Infiltrated by liberals

My favorite critique of my article from Shark974:

Translation: Deadspin is shit and biased and wants to ban the NFL. Nothing more.

Sorry but you know it’s true. Studies these days are worth the paper they’re printed on, having been infiltrated by liberals (probably a few forests have been sacrificed printing fake global warming studies by liberals).

Also, you go through all that trouble to “prove”, drum roll please, baseball players are “no more likely” to die than FB players.

Hmm, given the notion out there that FB is a deathsport or something, I’d call that alone a big win for the NFL. The way Deadspin chose to spin and headline this article says a lot about their obvious bias. I suspect the author votes for Democrats, as well (liberals are much more likely to be both illogical and extremely biased in conducting studies).

But dont worry, we’ve got liberals on the case, I am sure plenty of fake lies, I mean, scientific studies, are coming soon that prove playing in the NFL rapes your dog and gives you cancer, to be shouted from the rooftops everywhere by the liberal media. Again, look to the global warming precedent.

The more I read this, the more I appreciate what a work of are it really is.



Posted on September 6, 2012, in Uncategorized. Bookmark the permalink. 2 Comments.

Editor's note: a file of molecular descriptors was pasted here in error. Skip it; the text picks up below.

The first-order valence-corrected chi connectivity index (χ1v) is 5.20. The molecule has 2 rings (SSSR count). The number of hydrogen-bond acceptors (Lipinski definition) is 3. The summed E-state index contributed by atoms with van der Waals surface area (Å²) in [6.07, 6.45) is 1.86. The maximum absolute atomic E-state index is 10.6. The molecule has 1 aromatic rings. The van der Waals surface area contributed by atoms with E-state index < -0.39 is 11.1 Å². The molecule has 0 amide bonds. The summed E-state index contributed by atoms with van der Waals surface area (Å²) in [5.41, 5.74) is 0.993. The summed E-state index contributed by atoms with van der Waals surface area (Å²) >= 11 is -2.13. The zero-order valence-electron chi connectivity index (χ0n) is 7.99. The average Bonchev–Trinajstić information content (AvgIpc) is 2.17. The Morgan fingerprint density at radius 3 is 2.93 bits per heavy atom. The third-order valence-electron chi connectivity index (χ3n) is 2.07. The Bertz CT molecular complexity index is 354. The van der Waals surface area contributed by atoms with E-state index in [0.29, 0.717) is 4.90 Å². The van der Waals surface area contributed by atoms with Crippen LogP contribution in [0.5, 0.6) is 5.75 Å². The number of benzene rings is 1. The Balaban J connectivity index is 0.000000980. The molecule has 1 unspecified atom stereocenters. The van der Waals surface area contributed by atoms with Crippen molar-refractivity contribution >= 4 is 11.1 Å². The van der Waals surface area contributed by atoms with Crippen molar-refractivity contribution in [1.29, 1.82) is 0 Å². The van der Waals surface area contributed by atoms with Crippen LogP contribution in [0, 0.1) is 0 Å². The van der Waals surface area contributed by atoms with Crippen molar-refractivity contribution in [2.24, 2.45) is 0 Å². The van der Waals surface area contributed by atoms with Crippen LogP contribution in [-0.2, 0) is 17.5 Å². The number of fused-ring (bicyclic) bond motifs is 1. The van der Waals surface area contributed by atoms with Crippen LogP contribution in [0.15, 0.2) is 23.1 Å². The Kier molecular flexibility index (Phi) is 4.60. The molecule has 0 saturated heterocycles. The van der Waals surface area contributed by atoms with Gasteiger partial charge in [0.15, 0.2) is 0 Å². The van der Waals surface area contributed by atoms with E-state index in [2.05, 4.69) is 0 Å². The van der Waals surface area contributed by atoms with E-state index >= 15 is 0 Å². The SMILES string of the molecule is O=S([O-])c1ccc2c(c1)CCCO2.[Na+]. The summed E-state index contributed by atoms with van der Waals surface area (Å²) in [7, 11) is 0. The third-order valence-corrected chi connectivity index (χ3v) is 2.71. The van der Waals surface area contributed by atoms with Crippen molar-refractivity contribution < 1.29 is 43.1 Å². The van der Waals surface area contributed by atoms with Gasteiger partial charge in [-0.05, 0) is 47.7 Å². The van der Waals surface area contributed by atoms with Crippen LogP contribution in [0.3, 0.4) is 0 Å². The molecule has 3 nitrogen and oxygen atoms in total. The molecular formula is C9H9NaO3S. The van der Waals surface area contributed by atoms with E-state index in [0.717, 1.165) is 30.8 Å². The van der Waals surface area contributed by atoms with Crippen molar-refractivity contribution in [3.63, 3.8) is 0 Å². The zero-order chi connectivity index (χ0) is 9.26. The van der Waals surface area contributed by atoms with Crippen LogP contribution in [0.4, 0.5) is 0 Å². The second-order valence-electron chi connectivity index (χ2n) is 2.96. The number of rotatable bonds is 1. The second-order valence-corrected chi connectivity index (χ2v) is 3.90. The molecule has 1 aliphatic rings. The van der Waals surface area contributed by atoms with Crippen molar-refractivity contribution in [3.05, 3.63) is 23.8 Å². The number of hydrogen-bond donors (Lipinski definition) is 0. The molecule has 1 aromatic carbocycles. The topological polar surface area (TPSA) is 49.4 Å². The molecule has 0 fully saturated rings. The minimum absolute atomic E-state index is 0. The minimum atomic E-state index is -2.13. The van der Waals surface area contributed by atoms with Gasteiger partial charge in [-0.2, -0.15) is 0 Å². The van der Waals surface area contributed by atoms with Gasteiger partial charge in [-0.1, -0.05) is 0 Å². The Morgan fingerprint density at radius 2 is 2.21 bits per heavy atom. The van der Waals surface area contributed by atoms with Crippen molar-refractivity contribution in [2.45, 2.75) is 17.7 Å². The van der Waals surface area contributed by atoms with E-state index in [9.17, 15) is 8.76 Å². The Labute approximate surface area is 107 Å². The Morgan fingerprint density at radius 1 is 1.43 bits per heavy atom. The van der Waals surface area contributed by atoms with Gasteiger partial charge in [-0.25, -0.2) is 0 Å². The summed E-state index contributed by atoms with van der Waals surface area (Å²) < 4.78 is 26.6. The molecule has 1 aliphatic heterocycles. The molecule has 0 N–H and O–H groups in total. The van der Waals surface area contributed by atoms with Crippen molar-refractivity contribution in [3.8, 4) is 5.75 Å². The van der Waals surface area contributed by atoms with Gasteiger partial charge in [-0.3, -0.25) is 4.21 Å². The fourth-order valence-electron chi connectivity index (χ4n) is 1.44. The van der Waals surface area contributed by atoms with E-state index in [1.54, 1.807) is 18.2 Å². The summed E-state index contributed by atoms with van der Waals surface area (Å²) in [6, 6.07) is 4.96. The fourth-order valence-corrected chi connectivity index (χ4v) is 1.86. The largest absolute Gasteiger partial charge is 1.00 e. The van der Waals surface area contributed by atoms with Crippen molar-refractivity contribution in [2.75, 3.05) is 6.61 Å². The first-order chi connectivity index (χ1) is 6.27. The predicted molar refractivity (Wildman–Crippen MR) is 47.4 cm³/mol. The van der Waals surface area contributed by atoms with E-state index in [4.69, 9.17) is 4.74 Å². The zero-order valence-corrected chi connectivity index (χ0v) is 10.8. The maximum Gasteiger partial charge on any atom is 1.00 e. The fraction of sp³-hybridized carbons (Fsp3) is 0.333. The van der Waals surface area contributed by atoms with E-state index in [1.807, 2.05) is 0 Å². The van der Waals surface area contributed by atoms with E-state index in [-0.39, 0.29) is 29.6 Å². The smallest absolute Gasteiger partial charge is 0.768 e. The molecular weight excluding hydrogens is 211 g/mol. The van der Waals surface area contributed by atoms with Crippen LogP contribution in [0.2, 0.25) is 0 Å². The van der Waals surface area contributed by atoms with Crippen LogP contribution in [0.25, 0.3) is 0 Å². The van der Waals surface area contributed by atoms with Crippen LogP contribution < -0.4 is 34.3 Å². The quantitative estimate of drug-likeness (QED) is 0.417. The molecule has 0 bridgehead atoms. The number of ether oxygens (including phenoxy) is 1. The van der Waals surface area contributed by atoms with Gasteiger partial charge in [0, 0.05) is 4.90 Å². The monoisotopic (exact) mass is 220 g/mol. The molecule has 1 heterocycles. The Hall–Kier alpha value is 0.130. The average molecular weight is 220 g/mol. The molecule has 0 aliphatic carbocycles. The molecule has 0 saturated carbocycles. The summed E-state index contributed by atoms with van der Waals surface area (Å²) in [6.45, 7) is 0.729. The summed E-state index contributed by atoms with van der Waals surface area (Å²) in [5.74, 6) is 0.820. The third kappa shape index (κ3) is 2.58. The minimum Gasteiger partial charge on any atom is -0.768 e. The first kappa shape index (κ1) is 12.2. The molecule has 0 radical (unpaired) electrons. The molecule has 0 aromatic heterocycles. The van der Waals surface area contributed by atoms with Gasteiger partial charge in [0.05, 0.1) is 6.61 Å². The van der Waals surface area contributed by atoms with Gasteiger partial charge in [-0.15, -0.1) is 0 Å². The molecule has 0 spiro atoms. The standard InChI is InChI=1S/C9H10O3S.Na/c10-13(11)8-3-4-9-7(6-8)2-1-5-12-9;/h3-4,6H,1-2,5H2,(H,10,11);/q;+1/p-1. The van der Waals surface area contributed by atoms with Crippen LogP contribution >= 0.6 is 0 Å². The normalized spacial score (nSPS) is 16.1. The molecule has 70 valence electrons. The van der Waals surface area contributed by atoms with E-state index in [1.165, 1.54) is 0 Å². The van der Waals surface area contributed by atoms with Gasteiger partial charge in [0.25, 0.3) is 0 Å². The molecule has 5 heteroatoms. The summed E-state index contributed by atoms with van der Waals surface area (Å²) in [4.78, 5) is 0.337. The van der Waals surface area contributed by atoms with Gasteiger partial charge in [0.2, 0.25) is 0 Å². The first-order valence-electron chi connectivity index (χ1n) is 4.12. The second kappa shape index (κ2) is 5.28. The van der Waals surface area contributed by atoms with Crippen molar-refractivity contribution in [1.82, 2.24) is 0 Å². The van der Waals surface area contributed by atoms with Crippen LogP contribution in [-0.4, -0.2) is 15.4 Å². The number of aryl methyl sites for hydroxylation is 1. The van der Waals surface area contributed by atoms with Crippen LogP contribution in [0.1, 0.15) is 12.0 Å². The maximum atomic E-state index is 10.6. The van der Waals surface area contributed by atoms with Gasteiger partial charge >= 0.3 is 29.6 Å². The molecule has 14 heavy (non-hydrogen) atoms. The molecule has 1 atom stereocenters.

1. That comment was absurd, obviously. But the general point (minus the politics) is valid. The news here is that football players were assumed to have higher death rates than baseball players, whereas the data says they don’t (at least when the data is looked at crudely). The best actual comment from Deadspin was the one that pointed out that MLB and NFL have vastly different racial/nationality profiles, with half of MLB being Hispanic and a high pct. of NFLer being African-American. If you’re attempting to be serious about a study comparing death rates of two populations (and it appears you are), it’s critical to either assume that the two populations are very similar in all but the variable being tested, or to adjust for different risk profiles of each population.

    • Thanks for the comment. All I was trying to demonstrate was one of the problems with comparing mortality rates between two groups, which I believe I did. As I demonstrate, I found no evidence that there was any difference in the mortality rates of the two groups, but that is different than asking the question “Does on group live longer than the other.” To study that, one could use proportional hazards modeling.

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